Scientists work by using their eyes; a blind scientist is almost totally incapable of performing scientific experiments. He or she has to be able to see the data to interpret it…but what does that say about our other senses? Most spiritual people claim to work by detecting other forms of energy, using other senses. Scientists dispute this, because this phenomenon cannot be detected by scientific methods, but that is sort of the point, isn’t it? These phenomenons are not in the realm of science, they are in the realm of, for a better wording, ‘the spirit.’ Certainly, insects and animals detect the world by senses we don’t understand

 I accept that Science can describe and predict much of the physical world, and has brought us many advantages. We live longer, are able to communicate over the internet, are going to the moon and can watch movies whenever we want. I am grateful for all of that. I also accept that we have only worked with the scientific method for two hundred years, or so, and are very much in our infancy with respect to truly knowing and understanding reality.

 Let us approach this ‘logic’ from a different direction. Instead of suggesting that, since our logic cannot encompass the thought of worlds outside of our logical frame of reference, they do not exist, is it not just as logical and reasonable to suggest that we do not truly understand reality, and that the Universe might be incomprehensible to our current level of understanding? That science is a way of describing one aspect of reality and, say, Buddhism a way of describing another? That Christianity makes one aspect of reality clearer for those people who adopt that way of thinking, whereas Shinto makes a different aspect of reality clear? And, perhaps, we are not really capable of understanding the totality of reality, yet?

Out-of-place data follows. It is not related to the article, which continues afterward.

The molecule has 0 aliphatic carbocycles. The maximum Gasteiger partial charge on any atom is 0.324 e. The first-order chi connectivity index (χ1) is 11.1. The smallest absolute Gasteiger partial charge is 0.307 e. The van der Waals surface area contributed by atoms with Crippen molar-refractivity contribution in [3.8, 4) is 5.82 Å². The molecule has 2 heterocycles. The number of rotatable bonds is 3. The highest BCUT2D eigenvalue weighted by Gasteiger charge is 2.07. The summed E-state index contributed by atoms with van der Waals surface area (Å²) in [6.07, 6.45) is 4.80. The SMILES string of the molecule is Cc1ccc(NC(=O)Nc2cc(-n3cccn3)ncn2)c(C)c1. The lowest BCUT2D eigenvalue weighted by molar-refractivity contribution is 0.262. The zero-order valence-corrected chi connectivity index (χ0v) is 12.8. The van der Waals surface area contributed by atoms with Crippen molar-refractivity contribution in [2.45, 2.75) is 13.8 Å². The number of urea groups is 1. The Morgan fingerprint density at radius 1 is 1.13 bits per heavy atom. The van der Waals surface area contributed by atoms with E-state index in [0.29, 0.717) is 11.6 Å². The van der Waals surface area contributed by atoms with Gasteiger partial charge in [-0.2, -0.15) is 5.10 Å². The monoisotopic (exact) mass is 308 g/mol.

I say yet, because understanding takes time, and often requires prior understanding; we gain knowledge through our ability to use previous understandings to come up with new understandings. It is rare to make jumps of understanding, while skipping intermediate steps. For instance, our understanding of the world of Quantum mechanics would have been impossible without previous discoveries in mathematics and physics; it is hardly likely that Archimedes, the Greek inventor, would have dreamed up Quantum Physics. We needed to go through a revolution in Physics to get to where we are, now. It is inconceivable that we would not have future revolutions in our knowledge of the physical universe as new discoveries force us to invent new branches of physics.

 Arthur C. Clark, in his book “Childhood’s End” wrote of a future time when 2,000 children evolved into a state of expanded consciousness and left the Earth to join a greater consciousness beyond our experience. The rest of the Earth was destroyed when they left, because the purpose of Earthly evolution had been achieved. Is it not possible that our consciousness is evolving…and we have far more to learn about the functionings of the universe than we know now? And that where we are, now, is part of a wonderful adventure that extends into infinity?